► New VW Golf Mk8 revealed
► The ICE ID.3
► Hatch remains at heart of brand
Here’s Volkswagen Golf number eight. Yep, clearly tired of the standard ‘squint and it looks the same’ thing that we all say when a new Golf happens, Volkswagen has made the latest version of its hatchback mainstay squint right back at you. That’s an intense stare.
Okay, so nobody was expecting an exterior transformation of Simon Cowell’s new face magnitude, but let’s give Volkswagen some credit for the interior. It genuinely moves things forward: real safety advances, proper interesting tech, classic Golf quality, but in very non-Golf style, much more edgy.
We’ll gloss over the outside bits because, clearly, that’s what Volkswagen has done too: it’s on the same MQB platform as the outgoing Golf and it is, you’ll notice, proportionally and dimensionally almost identical.
A distinctly driver focussed twin-screen setup called…sigh…‘Innovision Cockpit’ de-clutters the dashboard almost entirely. And if you’re worried that what you see here is mostly optional extra stuff, don’t be: all UK cars get the bigger 10.25-inch multimedia screen and digital instrument display as standard. Other markets make do with an 8.25-incher at the base end of the range. Lucky us.
Near all of the Golf’s innovation is technological. It’s almost certain that the eight’s driving experience will be as familiar to the Golf seven as the looks – tellingly, Volkswagen didn’t provide a single chassis engineer for the Golf’s launch event, instead focusing on connectivity.
As before though, lower end Golfs get twist beam rear suspension and the more expensive models a multi-link setup, but as for any bold claims of added dynamism…none to speak of. Has VW deemed the driving stuff less important to the average Golf buyer than charging a phone wirelessly and being able to check Instagram in the gym car park? You can do both those things, by the way – a three-year We Connect Plus online connectivity subscription is standard. You get Alexa too, so the kids can drive you mad asking her to rap or call Siri hurtful names.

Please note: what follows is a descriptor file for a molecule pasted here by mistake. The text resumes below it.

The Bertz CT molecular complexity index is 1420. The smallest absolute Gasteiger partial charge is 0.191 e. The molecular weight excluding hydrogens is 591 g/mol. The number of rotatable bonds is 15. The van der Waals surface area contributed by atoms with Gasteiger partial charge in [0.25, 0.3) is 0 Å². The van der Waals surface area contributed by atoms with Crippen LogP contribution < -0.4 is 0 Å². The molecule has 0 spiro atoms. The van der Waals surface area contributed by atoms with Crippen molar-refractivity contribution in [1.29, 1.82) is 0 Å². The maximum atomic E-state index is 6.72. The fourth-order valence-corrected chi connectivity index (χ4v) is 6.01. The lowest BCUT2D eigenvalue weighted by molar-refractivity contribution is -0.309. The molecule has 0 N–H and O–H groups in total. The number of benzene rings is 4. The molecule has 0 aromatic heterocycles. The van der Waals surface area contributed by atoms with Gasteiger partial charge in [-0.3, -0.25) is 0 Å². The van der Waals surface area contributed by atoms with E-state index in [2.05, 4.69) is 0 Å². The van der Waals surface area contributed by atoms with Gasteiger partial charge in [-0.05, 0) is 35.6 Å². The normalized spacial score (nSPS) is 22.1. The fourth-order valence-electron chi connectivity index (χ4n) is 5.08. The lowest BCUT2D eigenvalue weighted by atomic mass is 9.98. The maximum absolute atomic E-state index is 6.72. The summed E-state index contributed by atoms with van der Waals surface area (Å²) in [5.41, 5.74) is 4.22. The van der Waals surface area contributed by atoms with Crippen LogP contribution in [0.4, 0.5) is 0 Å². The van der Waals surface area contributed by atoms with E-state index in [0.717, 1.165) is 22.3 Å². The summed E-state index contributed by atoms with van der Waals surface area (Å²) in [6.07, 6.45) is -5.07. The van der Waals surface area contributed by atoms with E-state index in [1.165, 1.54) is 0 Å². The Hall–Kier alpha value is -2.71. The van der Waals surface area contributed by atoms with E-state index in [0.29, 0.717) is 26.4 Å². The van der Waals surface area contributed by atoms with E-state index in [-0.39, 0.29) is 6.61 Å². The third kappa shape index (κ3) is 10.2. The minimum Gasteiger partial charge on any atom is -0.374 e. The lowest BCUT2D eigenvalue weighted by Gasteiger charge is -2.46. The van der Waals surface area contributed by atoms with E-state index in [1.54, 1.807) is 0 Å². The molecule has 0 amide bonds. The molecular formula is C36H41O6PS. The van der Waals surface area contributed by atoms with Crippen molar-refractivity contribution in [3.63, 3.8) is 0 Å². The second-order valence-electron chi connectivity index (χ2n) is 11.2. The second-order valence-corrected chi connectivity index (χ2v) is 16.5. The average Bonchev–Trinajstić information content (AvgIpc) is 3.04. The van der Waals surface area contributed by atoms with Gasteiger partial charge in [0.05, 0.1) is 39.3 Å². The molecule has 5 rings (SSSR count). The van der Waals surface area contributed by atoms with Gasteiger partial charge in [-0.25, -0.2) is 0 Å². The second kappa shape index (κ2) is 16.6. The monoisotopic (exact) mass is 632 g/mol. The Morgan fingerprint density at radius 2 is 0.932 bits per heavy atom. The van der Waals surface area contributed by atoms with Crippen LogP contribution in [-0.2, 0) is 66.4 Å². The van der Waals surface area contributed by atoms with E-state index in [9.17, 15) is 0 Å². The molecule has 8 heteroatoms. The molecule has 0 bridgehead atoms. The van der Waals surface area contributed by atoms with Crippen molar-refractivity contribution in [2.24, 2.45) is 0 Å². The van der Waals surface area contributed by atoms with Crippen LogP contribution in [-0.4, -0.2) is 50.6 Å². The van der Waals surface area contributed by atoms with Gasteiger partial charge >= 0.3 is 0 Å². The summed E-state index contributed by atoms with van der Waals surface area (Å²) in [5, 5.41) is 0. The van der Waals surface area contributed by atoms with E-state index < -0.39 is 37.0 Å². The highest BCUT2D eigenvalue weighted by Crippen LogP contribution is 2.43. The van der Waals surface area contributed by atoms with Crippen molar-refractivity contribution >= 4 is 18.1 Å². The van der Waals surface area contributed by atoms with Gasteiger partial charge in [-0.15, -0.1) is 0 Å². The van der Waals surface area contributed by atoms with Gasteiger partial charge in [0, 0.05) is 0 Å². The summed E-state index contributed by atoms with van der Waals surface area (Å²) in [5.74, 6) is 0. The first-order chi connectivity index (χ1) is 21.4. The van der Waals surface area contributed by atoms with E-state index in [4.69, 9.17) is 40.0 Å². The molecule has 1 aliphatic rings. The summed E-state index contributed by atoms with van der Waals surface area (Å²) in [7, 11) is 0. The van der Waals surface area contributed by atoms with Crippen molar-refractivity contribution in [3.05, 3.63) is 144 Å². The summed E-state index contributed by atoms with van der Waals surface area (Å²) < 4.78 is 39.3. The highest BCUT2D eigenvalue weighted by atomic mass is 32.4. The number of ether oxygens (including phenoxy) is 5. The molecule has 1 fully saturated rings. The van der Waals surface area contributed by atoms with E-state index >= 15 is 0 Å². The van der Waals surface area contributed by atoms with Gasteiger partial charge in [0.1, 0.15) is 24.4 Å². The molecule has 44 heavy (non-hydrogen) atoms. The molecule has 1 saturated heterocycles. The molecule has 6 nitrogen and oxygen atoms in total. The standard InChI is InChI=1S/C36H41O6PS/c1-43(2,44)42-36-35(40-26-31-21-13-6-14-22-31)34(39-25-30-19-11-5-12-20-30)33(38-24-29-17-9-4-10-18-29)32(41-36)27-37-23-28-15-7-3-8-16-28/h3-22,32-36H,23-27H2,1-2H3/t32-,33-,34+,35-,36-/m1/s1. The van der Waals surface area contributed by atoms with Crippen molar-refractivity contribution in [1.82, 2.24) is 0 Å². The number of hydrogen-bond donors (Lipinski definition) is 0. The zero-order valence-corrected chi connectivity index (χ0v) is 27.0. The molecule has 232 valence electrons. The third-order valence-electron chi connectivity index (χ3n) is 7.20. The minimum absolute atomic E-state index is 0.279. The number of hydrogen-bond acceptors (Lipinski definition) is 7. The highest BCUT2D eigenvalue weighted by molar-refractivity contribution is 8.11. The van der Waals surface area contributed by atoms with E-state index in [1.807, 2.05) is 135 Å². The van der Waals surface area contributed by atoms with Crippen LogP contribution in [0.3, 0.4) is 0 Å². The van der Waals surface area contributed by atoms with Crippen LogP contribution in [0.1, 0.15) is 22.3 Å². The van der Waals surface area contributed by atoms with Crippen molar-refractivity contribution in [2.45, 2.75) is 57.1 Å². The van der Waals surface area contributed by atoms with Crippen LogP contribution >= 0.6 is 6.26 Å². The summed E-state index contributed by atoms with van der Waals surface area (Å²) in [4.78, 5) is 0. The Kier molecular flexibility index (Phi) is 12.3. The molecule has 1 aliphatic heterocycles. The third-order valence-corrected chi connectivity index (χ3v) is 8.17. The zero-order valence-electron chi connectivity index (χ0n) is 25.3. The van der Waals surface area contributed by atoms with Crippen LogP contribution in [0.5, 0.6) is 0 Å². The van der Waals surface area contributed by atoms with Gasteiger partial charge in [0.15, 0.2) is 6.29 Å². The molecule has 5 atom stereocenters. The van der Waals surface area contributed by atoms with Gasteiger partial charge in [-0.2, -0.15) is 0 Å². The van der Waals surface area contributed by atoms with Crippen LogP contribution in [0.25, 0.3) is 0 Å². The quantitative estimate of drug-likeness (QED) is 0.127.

Safety was a big focal point for VW during the Golf’s development. LED lights and automatic city braking are standard – in fact, the car will pretty much detect anything that’s about to hit you, or that you’re about to hit, and take measures to prevent it happening. Other clever stuff includes VW’s ‘Car2X’ system that links to online traffic info and to other cars to warn of accidents or danger spots in the vicinity. And the cruise control is of the fancy sort that steers for you, obviously. At autobahn speeds, less obviously.
Engines then. No real surprises: we’re talking 1.0-, 1.5- and 2.0-litre TSI petrol and 2.0-litre TDI diesel, power starting at 90PS and stretching to possibly four times that when the inevitable R version arrives. What’s more interesting is the range of electrical assistance the engines get. Mild hybrid tech called eTSI cuts petrol CO2 emissions by around 10%, while the new diesel is up to 17% more efficient, claims VW.
A new 241bhp GTE plug-in hybrid is on the way too – although no full electric version, owing to the existence of the ID3, and no chubby SV this time around either. You can buy a T-Roc to do that job.
It’s too early to pin prices down but with all this tech you can expect a little bump, meaning no Golf is likely to cost less than £20,000. It hits the showrooms early next year.
Read all our VW Golf reviews